Healthcare workers are humans first, employees second

Healthcare workers are humans first, employees second

Providence maintained full salaries for clinical staff the first several months of the pandemic, which cost around $600 million, Till said. The system also offered unlimited childcare reimbursement, an array of virtual mental health services and closely incorporated front-line workers into the decision-making process, Till added. For instance, Providence leaders worked closely with their clinical staff to design remote working models across the system, he said.

Providence is looking at the staffing mix rather than staffing reduction. It is ensuring that clinicians are practicing at the top of their license and using gig workers, advanced practice practitioners and predictive scheduling tools to fill in any holes, he said.

“AI will be worldview-changing over the next 10 years, especially for healthcare,” Till said. “Data and automation will help us deliver better outcomes and allow us to provide personalized benefits, engagement tactics and retention strategy for every caregiver.”

Organizations that were once an all-registered-nurse environment are using licensed practical nurses or medical assistants in a team-based nursing model, said Erin Shipley, a coach at consultancy Huron, who is also a licensed RN.

“That’s a workforce they can tap into, and naturally there is a shift in dollars,” she said.

Replacing an RN can cost around $65,000; if an organization has 12% RN turnover, that can add up, Shipley said. Organizations are beginning to break down first-year versus third-year turnover and what that means for their operations, she said.

“Most front-line leaders haven’t been trained in understanding what turnover means for the department,” Shipley said. “Organizations could get a lot of lift by innovating their onboarding.”


Providers are also using digital tools to keep in touch with their increasingly mobile workforce as more administrative employees are working from home than ever before. Telehealth has afforded a similar luxury for some clinicians.

Rather than losing an employee, managers are more willing to give them more flexible schedules, change departments or bump up pay, said Neil Faux, a managing director at consultancy Berkeley Resource Group.

“There is a lot of hesitation to reinstitute pre-pandemic productivity expectations, which could increase turnover,” he said, noting that it’s taking longer to fill positions as certain types of staff run short, which has increased job openings by 20% to 30% at many healthcare organizations. “They are moving people around instead.”

Still, healthcare workers are leaving the workforce, both young and old. Senior employees fast-tracked their retirement plans while younger workers are opting for less-stressful careers.

Westmoreland Manor, a long-term care facility in Greensburg, Pennsylvania, has tried to keep employees invested during the pandemic by offering lotteries, free meals, counseling sessions and other perks, said Nancy McCune, healthcare system administrator at Westmoreland.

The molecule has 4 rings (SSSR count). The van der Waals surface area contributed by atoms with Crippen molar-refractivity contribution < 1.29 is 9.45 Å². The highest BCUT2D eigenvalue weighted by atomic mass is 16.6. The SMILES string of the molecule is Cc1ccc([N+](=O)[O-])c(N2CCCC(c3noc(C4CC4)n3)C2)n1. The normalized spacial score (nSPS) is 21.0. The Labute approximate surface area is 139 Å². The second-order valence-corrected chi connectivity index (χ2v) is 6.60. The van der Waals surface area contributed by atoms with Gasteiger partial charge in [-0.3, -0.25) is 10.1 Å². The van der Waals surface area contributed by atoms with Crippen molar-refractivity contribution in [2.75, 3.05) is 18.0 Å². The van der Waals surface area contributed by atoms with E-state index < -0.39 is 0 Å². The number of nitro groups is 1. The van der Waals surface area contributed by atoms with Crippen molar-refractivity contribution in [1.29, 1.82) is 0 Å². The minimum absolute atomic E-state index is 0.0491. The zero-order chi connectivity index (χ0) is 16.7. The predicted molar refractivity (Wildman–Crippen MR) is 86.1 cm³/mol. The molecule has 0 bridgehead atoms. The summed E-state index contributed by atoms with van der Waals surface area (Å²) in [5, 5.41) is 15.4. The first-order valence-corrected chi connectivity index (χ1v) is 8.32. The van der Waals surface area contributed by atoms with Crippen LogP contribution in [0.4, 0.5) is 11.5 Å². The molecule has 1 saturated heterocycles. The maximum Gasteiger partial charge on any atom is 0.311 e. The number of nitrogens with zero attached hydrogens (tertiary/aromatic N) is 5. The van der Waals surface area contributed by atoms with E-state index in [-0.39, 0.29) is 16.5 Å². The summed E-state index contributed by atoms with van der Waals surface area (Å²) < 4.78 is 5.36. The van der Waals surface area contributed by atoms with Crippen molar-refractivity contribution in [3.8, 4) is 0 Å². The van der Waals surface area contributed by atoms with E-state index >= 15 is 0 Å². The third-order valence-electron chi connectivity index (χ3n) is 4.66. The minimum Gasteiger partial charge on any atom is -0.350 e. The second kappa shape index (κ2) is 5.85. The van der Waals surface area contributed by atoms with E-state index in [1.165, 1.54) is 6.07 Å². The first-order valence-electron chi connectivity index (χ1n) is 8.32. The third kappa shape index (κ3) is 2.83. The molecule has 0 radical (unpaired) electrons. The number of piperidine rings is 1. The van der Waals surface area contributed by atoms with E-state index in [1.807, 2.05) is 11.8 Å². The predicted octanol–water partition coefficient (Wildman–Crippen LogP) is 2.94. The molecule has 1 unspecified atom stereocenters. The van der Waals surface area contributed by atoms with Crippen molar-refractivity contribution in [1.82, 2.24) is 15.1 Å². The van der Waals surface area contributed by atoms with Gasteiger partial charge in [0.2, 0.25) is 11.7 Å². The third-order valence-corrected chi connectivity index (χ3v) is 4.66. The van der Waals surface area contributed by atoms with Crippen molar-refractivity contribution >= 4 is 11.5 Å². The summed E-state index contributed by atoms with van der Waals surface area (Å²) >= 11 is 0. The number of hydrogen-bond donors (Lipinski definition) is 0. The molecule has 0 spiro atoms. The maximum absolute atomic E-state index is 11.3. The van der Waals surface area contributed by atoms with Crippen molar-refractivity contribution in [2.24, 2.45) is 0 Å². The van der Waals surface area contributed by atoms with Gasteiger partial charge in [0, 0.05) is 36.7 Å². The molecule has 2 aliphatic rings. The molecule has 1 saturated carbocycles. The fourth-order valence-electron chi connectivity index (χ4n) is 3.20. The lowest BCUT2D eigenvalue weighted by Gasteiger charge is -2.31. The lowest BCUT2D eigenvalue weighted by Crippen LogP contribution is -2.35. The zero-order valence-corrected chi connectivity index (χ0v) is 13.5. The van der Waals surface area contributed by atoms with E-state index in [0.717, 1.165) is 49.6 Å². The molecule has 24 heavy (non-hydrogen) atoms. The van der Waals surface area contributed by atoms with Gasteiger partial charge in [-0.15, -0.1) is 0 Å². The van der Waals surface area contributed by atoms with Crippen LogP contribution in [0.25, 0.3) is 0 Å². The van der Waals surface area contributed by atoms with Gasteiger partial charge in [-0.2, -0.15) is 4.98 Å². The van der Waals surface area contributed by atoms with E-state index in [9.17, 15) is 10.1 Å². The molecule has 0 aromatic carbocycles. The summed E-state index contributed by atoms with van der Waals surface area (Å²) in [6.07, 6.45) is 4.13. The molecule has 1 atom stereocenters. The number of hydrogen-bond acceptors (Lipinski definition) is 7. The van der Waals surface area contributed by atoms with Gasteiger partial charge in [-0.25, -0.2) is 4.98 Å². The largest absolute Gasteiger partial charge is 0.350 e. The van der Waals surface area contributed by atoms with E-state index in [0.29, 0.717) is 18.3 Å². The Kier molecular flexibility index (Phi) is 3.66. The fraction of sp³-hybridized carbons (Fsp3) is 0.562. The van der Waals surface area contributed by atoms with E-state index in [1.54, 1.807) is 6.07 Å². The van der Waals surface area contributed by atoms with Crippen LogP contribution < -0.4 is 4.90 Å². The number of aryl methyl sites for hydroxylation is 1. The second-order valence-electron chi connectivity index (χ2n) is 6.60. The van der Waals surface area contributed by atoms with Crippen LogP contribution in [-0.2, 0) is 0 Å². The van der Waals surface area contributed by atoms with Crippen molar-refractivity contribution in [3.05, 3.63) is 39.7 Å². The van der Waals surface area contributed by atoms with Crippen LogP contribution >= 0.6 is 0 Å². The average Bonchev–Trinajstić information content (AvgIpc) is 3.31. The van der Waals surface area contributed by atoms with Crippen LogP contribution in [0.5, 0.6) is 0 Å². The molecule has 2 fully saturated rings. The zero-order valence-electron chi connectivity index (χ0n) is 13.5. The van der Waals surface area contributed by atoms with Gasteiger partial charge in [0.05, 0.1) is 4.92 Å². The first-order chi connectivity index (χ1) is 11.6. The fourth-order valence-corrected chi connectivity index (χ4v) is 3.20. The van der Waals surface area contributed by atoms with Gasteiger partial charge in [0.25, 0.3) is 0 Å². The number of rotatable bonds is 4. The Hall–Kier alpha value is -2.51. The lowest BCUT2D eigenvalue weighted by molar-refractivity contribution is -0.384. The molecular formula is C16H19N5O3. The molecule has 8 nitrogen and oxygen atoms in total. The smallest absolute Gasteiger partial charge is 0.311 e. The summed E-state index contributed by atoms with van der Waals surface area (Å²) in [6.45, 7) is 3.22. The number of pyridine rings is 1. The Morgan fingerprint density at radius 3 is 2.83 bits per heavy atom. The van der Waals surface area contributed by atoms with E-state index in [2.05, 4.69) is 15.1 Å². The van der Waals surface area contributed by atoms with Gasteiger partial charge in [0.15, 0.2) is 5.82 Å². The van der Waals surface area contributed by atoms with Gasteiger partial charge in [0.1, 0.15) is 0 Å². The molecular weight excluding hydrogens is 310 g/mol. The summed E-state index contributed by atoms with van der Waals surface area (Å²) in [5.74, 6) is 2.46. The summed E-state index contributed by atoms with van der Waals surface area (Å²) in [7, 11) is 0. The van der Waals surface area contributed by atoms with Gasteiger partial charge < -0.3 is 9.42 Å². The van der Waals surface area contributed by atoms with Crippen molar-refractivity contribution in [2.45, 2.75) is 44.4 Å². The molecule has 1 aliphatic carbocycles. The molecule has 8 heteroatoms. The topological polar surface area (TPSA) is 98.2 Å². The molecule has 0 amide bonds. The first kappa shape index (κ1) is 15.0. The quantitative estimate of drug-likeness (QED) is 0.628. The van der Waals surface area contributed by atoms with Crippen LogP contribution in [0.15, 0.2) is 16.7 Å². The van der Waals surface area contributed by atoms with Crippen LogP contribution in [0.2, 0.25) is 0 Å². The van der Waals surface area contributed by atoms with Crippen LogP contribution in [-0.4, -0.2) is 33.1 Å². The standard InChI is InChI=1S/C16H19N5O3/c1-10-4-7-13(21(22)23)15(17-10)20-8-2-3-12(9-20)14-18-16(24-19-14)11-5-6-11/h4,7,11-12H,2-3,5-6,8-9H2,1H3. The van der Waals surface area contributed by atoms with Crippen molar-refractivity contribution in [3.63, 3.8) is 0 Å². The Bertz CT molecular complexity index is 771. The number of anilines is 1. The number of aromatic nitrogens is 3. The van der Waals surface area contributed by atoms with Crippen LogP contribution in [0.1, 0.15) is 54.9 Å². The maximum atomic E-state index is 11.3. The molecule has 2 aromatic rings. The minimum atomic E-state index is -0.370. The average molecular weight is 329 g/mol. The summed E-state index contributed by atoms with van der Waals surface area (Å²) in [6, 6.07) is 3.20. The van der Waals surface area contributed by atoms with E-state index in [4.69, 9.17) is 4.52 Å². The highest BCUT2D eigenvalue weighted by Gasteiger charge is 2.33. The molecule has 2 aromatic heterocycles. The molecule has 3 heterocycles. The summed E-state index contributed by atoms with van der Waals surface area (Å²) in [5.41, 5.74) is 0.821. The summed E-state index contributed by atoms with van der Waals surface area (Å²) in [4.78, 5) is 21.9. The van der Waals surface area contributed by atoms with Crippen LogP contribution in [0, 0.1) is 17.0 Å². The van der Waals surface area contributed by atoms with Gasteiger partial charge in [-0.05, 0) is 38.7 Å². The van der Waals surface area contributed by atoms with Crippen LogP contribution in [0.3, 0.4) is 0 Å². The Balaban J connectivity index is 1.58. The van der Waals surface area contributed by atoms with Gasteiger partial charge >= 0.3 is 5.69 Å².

“Management is more open to listening to employees and changing things to make their lives’ easier,” she said, adding that Westmoreland has changed reporting structures, offered them iPads and adjusted its time-off request process to ease workers’ burden. “That has made a big difference.”

Employers are more cognizant of employees who are working extra hours, and proactively checking in on them. Some providers have eliminated prerequisites for certain jobs, like education requirements, prioritizing cultural fit.

The knee-jerk reaction to staffing shortages is to double down on recruiting. But executives should rethink their value proposition so they can hang on to top talent, Rewers said.

“Executives need to make sure they are not overlooking their current workforce,” she said. 

If healthcare providers don’t create internal opportunities to advance, employees will find other options, Faux said.

“If they do leave and want to return, they will likely be welcomed back. So there is not a lot of risk,” he said.


Whether it’s informal check-ins or wellness town halls, providers are expected to continue the dialogue.
Some health systems have created a diversity forum that allow employees to discuss social and racial unrest, said Neville Bilimoria, partner at law firm Duane Morris.

“Doing that on a regular basis throughout the pandemic went a long way and staff reported that attendance at these meetings by leadership was powerful, demonstrating a caring and concerted understanding by the employer of important issues the employees were facing on a daily basis,” Bilimoria said.

Many managers huddled with their teams multiple times a day during the pandemic to discuss the latest regulations, supply chain management or workloads. Proactive organizations will continue that daily practice, albeit less frequently, so employees feel heard, Shipley said.

Those check-ins could reveal that an employee wants to go to grad school or switch departments, which could help carve out workforce development programs and boost retention, she said.

“Employees need to feel that they are informed,” Shipley said. “That conversation is centered around trust.”

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About the Author

Marie Maynes
Marie Maynes is a Sports enthusiast and writes for the Sports section of ANH.